‘How Art is a Gift, a Calling, and an Obedience’ by Andy Crouch
It is fitting that the first essay of this collection should offer a theological framework for art. Discussing Genesis 2:4-15, Andy Crouch points out that God is not alien to His creature’s cultural practices as He too makes something of the world: He plants a garden. This garden, Crouch observes, is both useful (good for eating) and useless (beautiful). Instead of accepting God’s good gift to humanity, Crouch argues, the first humans reject their dependence upon the Creator by exploiting the world and trying “to make something of the world that the world simply cannot yield.” Thankfully the story does not end there: “the Creator continues to create ex creatis. He stays in the story. Indeed, he ultimately enters the story at the point of greatest pressure and pain.”(35)
So, where does art come in? Crouch says, “art can be provisionally defined as those aspects of culture that cannot be reduced to utility.”(36) Connecting this statement to Crouch’s development of Genesis, he is suggesting that art is dependent (for its existence and positive value) upon God’s choice to make something of the world that is both useful and useless.
On David O. Taylor’s blog, a very interesting conversation has taken place in response to Crouch’s essay and to Steven Guthrie’s review of the book. In response to Guthrie, and perhaps others, Crouch commented: “Personally I would appreciate seeing more serious engagement with my essay (and Barbara’s) than simply quoting the word ‘useless.’” My post is an attempt at a more serious engagement.
Whatever misunderstandings may have arisen in regards to Crouch’s essay probably stem from his “provisional definition” (above) of art. Definitions of art find critics easily. But Crouch should not have defined art “as those aspects of culture that cannot be reduced to utility” because there are aspects of culture (e.g. love, friendship, learning, etc.) that cannot be reduced to utility and that would not normally be called ‘art’. This definition only obscures Crouch’s main point, which might be better summarised as follows: art is an important set of cultural practices and artefacts that draws our attention to those aspects of human existence that cannot be reduced to utilitarian purpose.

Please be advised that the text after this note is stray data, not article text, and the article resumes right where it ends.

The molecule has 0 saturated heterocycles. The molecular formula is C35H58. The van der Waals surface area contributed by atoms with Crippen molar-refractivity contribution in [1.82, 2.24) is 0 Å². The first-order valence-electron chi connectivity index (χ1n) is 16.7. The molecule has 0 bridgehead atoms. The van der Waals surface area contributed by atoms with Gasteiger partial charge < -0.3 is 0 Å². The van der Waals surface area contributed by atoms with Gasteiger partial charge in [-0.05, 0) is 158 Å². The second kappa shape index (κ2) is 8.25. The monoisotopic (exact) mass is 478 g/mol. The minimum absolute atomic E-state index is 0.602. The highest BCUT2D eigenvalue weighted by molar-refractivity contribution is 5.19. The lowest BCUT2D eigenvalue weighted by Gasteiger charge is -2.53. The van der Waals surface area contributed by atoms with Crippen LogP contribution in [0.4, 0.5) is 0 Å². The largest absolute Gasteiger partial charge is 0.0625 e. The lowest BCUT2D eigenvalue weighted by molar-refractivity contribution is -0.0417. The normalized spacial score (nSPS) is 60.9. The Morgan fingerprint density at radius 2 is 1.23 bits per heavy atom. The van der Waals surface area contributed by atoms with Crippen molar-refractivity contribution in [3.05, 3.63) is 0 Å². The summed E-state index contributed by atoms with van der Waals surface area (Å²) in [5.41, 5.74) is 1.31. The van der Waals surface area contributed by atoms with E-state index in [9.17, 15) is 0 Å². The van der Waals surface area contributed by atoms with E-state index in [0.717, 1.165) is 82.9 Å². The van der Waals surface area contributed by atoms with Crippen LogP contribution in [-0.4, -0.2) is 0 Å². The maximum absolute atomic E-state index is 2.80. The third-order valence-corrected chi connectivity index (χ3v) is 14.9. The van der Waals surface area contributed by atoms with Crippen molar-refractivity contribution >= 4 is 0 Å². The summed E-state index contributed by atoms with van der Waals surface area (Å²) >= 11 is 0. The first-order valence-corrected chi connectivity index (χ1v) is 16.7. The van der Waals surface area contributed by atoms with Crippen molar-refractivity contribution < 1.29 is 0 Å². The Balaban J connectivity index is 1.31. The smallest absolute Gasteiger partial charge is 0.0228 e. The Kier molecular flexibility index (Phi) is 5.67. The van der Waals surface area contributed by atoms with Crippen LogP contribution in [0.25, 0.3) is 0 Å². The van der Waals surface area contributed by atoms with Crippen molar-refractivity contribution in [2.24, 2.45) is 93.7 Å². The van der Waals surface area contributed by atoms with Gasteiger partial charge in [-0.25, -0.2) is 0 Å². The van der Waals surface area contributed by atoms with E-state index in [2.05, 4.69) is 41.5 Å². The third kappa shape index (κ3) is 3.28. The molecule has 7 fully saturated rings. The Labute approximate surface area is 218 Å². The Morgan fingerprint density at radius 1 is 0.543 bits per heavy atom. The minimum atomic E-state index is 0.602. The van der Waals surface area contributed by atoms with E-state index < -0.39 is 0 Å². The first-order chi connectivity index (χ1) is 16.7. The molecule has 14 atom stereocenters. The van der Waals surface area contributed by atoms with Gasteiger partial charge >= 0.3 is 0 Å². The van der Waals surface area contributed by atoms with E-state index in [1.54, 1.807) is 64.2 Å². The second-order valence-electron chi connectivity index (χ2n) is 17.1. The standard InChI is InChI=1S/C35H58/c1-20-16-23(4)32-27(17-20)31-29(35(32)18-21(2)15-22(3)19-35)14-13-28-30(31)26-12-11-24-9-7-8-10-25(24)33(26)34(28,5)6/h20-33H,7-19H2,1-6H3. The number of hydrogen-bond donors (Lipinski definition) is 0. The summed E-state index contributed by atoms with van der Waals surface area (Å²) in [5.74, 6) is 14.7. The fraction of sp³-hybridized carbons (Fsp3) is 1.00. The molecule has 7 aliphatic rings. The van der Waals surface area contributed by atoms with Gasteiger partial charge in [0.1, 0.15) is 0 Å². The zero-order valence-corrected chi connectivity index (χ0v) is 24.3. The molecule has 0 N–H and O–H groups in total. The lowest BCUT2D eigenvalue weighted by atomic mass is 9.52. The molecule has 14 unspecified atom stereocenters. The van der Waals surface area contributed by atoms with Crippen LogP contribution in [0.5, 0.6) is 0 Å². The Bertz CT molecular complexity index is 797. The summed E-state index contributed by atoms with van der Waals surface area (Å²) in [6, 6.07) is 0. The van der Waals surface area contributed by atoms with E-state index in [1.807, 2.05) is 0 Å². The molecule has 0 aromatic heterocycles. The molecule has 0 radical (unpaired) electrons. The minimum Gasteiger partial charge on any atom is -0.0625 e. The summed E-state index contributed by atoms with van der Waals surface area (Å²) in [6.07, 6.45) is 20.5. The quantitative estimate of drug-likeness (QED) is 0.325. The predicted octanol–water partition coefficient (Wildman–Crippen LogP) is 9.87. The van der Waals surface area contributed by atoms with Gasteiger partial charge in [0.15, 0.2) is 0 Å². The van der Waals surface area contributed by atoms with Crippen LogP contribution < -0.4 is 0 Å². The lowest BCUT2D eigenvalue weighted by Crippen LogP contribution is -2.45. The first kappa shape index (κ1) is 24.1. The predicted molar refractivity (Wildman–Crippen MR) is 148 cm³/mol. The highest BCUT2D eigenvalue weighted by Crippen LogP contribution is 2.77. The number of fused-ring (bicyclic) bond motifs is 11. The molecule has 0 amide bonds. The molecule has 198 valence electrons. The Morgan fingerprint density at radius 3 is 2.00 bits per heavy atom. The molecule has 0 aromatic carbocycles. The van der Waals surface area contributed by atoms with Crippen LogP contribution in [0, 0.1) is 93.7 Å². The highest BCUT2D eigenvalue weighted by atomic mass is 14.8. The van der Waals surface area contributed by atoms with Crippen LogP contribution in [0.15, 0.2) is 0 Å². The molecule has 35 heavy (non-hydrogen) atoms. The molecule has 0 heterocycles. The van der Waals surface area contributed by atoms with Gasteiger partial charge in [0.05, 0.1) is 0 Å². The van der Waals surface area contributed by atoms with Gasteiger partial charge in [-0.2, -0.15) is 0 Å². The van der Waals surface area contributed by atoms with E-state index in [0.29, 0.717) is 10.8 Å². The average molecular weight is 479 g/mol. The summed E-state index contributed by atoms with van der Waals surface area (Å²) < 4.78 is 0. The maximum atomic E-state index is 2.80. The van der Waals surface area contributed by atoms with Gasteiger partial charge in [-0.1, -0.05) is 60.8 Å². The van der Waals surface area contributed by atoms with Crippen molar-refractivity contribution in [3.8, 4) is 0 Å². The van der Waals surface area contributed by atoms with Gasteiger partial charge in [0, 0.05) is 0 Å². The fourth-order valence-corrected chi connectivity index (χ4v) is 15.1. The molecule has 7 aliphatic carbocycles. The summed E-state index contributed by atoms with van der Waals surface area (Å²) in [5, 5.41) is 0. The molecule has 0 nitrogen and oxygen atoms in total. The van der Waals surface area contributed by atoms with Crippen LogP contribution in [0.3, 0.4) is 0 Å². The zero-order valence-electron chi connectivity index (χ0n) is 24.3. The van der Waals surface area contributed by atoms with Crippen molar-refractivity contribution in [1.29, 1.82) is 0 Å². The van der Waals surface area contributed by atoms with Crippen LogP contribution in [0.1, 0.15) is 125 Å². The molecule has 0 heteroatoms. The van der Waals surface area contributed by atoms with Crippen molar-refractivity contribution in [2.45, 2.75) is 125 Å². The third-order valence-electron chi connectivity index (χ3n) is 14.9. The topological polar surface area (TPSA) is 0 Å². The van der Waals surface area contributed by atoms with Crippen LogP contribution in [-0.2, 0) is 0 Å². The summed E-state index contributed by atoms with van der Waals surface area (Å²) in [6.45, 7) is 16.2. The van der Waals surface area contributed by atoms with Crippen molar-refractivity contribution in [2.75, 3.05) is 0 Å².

A more constructive critique might begin by asking: “What is at stake in Crouch’s claim that ‘art cannot be explained in terms of its usefulness?’” At one point, Crouch seems to provide an answer. He writes: “We stake our worship every Sunday on the belief that we do not need to convince God to be useful to us, and he does not require us to be useful to Him.”(39) Art, then, is suggestive of an economy of grace that defines the Creator’s relationship with his creatures.
What about art, precisely, is useless? James K. A. Smith’s article at Cardus is interesting in relation to this issue, so I won’t belabour the point. Briefly, I think that works of art have an ‘extra’ or ‘gratuitous’ dimension that always eludes and exists beyond the particular ways that we use them. Perhaps this is seen most clearly in the making of art. Although artists use their materials, they often have a respect for the ‘otherness’ of their materials, and find value in the way the materials resist the artist’s use of them. Artistic creativity is an encounter with excess beyond utility: a reminder that this object does not exist solely for my use, and that it has, in some sense, a life of its own.
Instead of, or in addition to, Crouch’s development of the Genesis narrative, it may be helpful to provide a Christological foundation for culture and the “uselessness” of art. In the person of the redeemer we have an example of what it means to be human, and, therefore, what it means to be “culture makers.” In the incarnation, the Creator humbles himself and does not consider His creation to be a means to achieve His end, but as a place for the Son to live and redeem. Christ’s self-emptying love, and not logical necessity, is the “reason” for the incarnation. To be Christ-like in our artistic endeavours may mean, then, that we are servants to works that are “other” than us, and for others beside us. Like love, human artistry should not be reduced to utility. The reason for this is not only that we would become poorer artists or art patrons, but also that we would lose an opportunity to become more like Christ.